To know more about her activities please visit: https://www.unenvironment.org/ru/node/21910
Melati Wijsen and Isabel Wijsen: Teenagers fighting against plastic
The two sisters from the Indonesian island of Bali have been campaigning against the use of plastic bags from a very early age. When they started out, they were just 10 and 12 years of age. Their initiative Bye Bye Plastic Bags aims to achieve a world free of plastic bags through empowering people by conducting education, campaigns, and political meetings. Founded in 2013, the organization has now grown into a well-known international movement against disposable plastic bags. Indonesia is the second-largest plastic polluter after China. Due to massive amounts of plastic wastes, some of the beaches in Bali are badly affected during trash seasons. The country has identified lack of education as one of the root causes behind pollution. In a country where plastic pollution is rampant, the war of Melati and Isabel Wijsen against the use of plastic bags is indeed motivating. Where the government is failing, the two sisters are giving the people of the island a hope.
To know more about them please visit: http://www.byebyeplasticbags.org/
Kerala Plastic Road: Using plastic to build roads
India’s per capita use of plastic is 11kg, which is fairly low, but with a population of 1.3 billion, the situation is rather horrific. By the beginning of 2019, local governments in half of India’s 29 states formulated legislations aiming at disposable plastic. Kerala, one such state, has devised a method to use plastic wastes found in the ocean for the construction of roads. While fishing, the fishermen in Kerala usually catch a huge amount of plastic wastes which they used to throw away until very recently. The state government in Kerala started a new initiative named Suchitwa Sagaram or Clean Sea which uses these plastic wastes from the sea to build roads. Under the scheme, fishermen are trained to collect the plastic and bring it back to the shore. These plastics are then shredded and turned into a material that is used in the construction of roads. There are more than 34,000km of plastic roads in India and these are considered to be more resilient to India’s extreme heat. This scheme is also helping to create employment in the state. This method can be taken into consideration by many countries whose oceans are highly polluted by plastic.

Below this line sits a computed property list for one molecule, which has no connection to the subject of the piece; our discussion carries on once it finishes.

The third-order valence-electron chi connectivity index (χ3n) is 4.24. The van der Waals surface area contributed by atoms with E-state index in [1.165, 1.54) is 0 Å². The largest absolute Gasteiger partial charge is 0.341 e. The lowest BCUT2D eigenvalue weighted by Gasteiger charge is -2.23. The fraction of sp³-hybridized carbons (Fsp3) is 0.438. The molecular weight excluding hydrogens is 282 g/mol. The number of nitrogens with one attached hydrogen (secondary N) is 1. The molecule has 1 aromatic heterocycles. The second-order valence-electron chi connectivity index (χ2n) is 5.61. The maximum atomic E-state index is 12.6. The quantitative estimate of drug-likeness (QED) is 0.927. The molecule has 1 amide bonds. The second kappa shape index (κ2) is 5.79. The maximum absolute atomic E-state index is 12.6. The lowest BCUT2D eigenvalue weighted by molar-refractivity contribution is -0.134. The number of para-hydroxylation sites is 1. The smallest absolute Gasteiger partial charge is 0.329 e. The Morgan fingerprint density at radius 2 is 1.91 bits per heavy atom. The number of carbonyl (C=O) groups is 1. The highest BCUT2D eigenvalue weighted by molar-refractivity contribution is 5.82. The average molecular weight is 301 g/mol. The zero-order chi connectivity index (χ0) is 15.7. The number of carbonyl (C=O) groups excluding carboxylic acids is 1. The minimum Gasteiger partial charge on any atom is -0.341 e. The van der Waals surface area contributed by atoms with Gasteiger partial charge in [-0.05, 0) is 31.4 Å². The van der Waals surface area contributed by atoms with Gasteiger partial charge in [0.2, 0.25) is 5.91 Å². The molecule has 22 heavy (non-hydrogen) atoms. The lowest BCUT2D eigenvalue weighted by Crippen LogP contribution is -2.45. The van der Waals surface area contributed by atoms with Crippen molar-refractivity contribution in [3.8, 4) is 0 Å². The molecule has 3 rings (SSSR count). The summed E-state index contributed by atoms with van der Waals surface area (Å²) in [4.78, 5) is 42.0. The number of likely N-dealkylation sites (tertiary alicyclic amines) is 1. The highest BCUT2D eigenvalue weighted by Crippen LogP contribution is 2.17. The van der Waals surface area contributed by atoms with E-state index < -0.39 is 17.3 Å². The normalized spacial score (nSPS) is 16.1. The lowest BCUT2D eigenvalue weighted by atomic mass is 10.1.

To know more about this scheme please visit: https://theprint.in/india/governance/keralas-fishermen-are-making-roads-out-of-plastic-collected-on-sea/76815/
Tateh Lehbib Breica: Building homes out of discarded plastic bottles
Tateh Lehbib Breica, a refugee, has been using discarded plastic bottles to build homes for displaced people. An engineer by profession, he has been constructing houses for Sahrawi refugees in the Algerian refugee camp called the Devil’s Garden. These houses made from plastic bottles protect the refugees from extreme weather in the desert. Tateh builds the houses by laying sand-filled bottles side by side like bricks. According to him, they are 20 times stronger than traditional bricks. Once the walls are up, they are covered with cement and limestone. Afterward, the walls are painted white to keep the temperature indoors cool by reflecting sun rays. The circular shape of the houses protects them during sand storms. Tateh has been backed by UNHCR through its Innovation Fund program to continue his innovative work.
To know more about his work please visit: https://www.theguardian.com/environment/2017/jun/30/house-tateh-built-sand-filled-recycled-waste-plastic-bottles-western-sahara-
Evoware: Reducing plastic waste with seaweed-based wrappings and sachets
Evoware is an Indonesian based startup founded by David Christian in 2015. They are trying to solve the plastic waste problem through the use of seaweed. Their seaweed-based packaging is biodegradable, healthy, and even edible. Through their initiative, Evoware is also trying to improve the livelihoods of seaweed farmers. They are paying these farmers twice than what they usually get in the market because of the presence of middlemen. Evoware’s seaweed-based packaging includes small sachets, food wrappers, and cups. It dissolves in warm water making it a completely zero-waste product. It is innovations like this which can bring some positive change in our plastic plagued society.
To know more about Evoware please visit: http://www.evoware.id/
These are just 7 of the many inspiring stories around the world about the people who are fighting against plastic. Countries are coming forward in joining the movement against plastic. It is necessary that we show gratitude to our planet which has long provided a shelter for us.